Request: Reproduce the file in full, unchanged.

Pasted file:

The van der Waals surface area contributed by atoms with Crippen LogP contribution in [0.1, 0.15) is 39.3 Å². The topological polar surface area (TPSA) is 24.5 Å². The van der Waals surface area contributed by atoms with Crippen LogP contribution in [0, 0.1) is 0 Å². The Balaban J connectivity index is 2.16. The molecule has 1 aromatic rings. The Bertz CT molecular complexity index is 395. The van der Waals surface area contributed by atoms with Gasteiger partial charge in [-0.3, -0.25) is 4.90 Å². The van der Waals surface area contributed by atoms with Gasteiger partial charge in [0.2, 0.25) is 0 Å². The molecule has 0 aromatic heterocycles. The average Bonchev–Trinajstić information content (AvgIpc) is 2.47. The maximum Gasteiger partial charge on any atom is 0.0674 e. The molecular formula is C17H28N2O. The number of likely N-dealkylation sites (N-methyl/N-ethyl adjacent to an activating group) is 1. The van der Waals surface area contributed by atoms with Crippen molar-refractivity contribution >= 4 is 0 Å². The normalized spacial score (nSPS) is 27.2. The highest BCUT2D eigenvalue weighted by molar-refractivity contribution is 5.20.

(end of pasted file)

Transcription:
The van der Waals surface area contributed by atoms with Crippen LogP contribution in [0.1, 0.15) is 39.3 Å². The topological polar surface area (TPSA) is 24.5 Å². The van der Waals surface area contributed by atoms with Crippen LogP contribution in [0, 0.1) is 0 Å². The Balaban J connectivity index is 2.16. The molecule has 1 aromatic rings. The Bertz CT molecular complexity index is 395. The van der Waals surface area contributed by atoms with Gasteiger partial charge in [-0.3, -0.25) is 4.90 Å². The van der Waals surface area contributed by atoms with Gasteiger partial charge in [0.2, 0.25) is 0 Å². The molecule has 0 aromatic heterocycles. The average Bonchev–Trinajstić information content (AvgIpc) is 2.47. The maximum Gasteiger partial charge on any atom is 0.0674 e. The molecular formula is C17H28N2O. The number of likely N-dealkylation sites (N-methyl/N-ethyl adjacent to an activating group) is 1. The van der Waals surface area contributed by atoms with Crippen molar-refractivity contribution >= 4 is 0 Å². The normalized spacial score (nSPS) is 27.2. The highest BCUT2D eigenvalue weighted by molar-refractivity contribution is 5.20.